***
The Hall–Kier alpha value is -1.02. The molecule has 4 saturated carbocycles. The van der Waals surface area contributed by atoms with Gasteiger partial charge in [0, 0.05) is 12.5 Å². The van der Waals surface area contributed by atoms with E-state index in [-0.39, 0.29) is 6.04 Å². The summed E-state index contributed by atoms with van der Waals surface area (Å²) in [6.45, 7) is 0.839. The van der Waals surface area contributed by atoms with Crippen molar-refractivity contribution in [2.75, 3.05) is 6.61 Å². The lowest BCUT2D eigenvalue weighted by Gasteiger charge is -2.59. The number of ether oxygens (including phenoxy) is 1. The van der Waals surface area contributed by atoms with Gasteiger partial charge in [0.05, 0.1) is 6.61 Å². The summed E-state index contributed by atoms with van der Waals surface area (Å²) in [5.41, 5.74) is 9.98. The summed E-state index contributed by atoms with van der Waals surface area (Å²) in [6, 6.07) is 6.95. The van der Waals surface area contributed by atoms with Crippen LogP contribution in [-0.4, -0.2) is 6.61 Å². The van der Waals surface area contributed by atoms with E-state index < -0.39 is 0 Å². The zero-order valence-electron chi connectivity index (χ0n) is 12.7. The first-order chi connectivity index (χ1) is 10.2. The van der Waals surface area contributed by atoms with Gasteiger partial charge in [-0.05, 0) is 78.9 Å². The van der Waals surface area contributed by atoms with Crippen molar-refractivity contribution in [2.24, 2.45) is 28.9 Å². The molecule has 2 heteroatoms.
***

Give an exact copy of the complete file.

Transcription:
The Hall–Kier alpha value is -1.02. The molecule has 4 saturated carbocycles. The van der Waals surface area contributed by atoms with Gasteiger partial charge in [0, 0.05) is 12.5 Å². The van der Waals surface area contributed by atoms with E-state index in [-0.39, 0.29) is 6.04 Å². The summed E-state index contributed by atoms with van der Waals surface area (Å²) in [6.45, 7) is 0.839. The van der Waals surface area contributed by atoms with Crippen molar-refractivity contribution in [2.75, 3.05) is 6.61 Å². The lowest BCUT2D eigenvalue weighted by Gasteiger charge is -2.59. The number of ether oxygens (including phenoxy) is 1. The van der Waals surface area contributed by atoms with Gasteiger partial charge in [0.05, 0.1) is 6.61 Å². The summed E-state index contributed by atoms with van der Waals surface area (Å²) in [5.41, 5.74) is 9.98. The summed E-state index contributed by atoms with van der Waals surface area (Å²) in [6, 6.07) is 6.95. The van der Waals surface area contributed by atoms with Crippen LogP contribution in [-0.4, -0.2) is 6.61 Å². The van der Waals surface area contributed by atoms with E-state index < -0.39 is 0 Å². The zero-order valence-electron chi connectivity index (χ0n) is 12.7. The first-order chi connectivity index (χ1) is 10.2. The van der Waals surface area contributed by atoms with Gasteiger partial charge in [-0.05, 0) is 78.9 Å². The van der Waals surface area contributed by atoms with Crippen molar-refractivity contribution in [2.24, 2.45) is 28.9 Å². The molecule has 2 heteroatoms.